I have told this story elsewhere but it bears repeating.
|Great altered fairy tale: Cinderedna!|
While getting my B.A., I took every Creative Writing course I was allowed to take--and then got permission to take a graduate level Creative Writing course. For the peer-reviewed short story "final," I took the fairy tale Sleeping Beauty, changed the heroine to a prince, and altered the curse. Instead of not being able to touch a spindle (can you imagine the damage burning all the spinning wheels in a country would do to its economy?!), my prince was cursed to never be able to pick up a sword. Since he is a member of a war-like culture, this curse makes him a liability and reduces his ability to lead.
The prince is plenty ticked off by all this and some of my favorite pieces of dialog between him and enchantress that cursed him concern the nature of freewill and the right to fulfill one's destiny or purpose.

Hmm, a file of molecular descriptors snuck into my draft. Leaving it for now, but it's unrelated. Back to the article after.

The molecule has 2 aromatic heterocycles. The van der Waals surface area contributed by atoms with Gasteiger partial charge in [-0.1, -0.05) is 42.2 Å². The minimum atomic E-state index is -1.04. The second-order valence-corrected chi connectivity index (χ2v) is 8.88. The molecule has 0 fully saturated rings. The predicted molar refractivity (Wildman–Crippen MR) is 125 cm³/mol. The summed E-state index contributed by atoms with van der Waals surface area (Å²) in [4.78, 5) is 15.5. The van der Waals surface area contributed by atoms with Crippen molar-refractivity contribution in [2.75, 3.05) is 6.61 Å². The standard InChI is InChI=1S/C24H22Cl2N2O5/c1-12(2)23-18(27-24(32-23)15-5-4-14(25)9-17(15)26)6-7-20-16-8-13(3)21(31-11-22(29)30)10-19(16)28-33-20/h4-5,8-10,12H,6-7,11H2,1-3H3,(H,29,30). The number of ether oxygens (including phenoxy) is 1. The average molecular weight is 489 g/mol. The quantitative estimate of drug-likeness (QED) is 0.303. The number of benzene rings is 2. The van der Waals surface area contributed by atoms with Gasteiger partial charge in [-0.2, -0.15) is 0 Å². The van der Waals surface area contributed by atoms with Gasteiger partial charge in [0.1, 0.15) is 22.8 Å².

The problem with the story was the enchantress, the person who cursed him. Why did she do it? Originally, I had her purpose be ultra-idealistic and noble: I'M AGAINST WAR!
|Judith cutting off Holofernes' head|
Of course, writers can and do build characters who feel differently from them, but it's difficult, especially if the writer wants--as I wanted--to create a balanced tension between two characters.
(2) The second problem with giving my female character an idealistic and abstract motivation is that it was idealistic and abstract. People can have such motivations but they tend to be subsumed in real life by mundane considerations (like, hey, I have to eat!). They are also extremely difficult to write about plausibly--without making the character TOO good or TOO sweet.
|Tolkien's text makes clear that it is Galadriel who|
|staves off Sauron's incursion against Lothlorien.|
Eventually, I settled for giving my female character a far more self-centered motivation: all of her previous lovers died in the country's ongoing wars. She curses the prince as a baby with the deliberate intention of making him her lover when he is older, a lover that won't die young.
I still didn't agree with her, but I found--once I gave her a clear, human, self-interested motivation--that I could write her sympathetically. Which is the whole point. The story became "Madeline's Lover" and can be found on my fiction page.
More about politics and fiction to follow!